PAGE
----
Keeping in Touch:  We try to stay in touch with our kids, grandkids and friends back in the US via Facetime, Skype or by phone.   Having Magic Jack is a real plus because if we want to talk to anyone in the U.S., we can simply pick up our phone and call them or vice versa.

Current Events:  We also stay up on current events in the U.S. and we do so via the Internet and social media, and we also have USA NOW TV (not to be confused with the USA Channel).  This service is offered to U. S. service members and citizens living outside the U.S.  All you have to do is sign up and you get seven channels for free, and you can also upgrade the service and pay for about 20 other channels if you want to, but we have no interest in any more TV.  Likewise, we also try to stay up on current events here in Cuenca.  One of our favorite methods is reading Cuenca High Life online, which translates news from local papers and republishes the news in English.  This is an excellent way to keep abreast of things going on here.  There are other online resources like Gringo Tree, Gringo Post and many other expat blogs and websites.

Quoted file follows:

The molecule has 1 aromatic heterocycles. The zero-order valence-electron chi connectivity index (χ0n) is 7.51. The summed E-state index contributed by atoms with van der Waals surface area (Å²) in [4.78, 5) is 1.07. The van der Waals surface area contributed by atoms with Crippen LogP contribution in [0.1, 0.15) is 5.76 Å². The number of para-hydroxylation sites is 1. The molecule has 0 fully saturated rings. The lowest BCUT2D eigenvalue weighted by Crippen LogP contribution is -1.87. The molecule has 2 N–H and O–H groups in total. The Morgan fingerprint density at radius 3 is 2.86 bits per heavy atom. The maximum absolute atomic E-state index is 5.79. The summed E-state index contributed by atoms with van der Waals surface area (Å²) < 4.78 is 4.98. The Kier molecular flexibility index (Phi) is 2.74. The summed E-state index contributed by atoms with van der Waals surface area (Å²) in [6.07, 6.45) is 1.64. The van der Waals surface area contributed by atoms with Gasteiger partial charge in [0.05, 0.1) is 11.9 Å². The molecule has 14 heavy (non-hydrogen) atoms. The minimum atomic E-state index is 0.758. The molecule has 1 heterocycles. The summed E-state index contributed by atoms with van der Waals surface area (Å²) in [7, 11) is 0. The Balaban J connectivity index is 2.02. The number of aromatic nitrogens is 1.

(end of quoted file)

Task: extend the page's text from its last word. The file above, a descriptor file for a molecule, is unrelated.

Work:  Since I’m still partially employed, I try to carve out a couple of hours a day, two-three days a week to get a few work tasks done.  What makes it a lot of fun is my work colleagues that I have worked with for years in the U.S., totally support our move to Ecuador.  So far that arrangement has worked beautifully.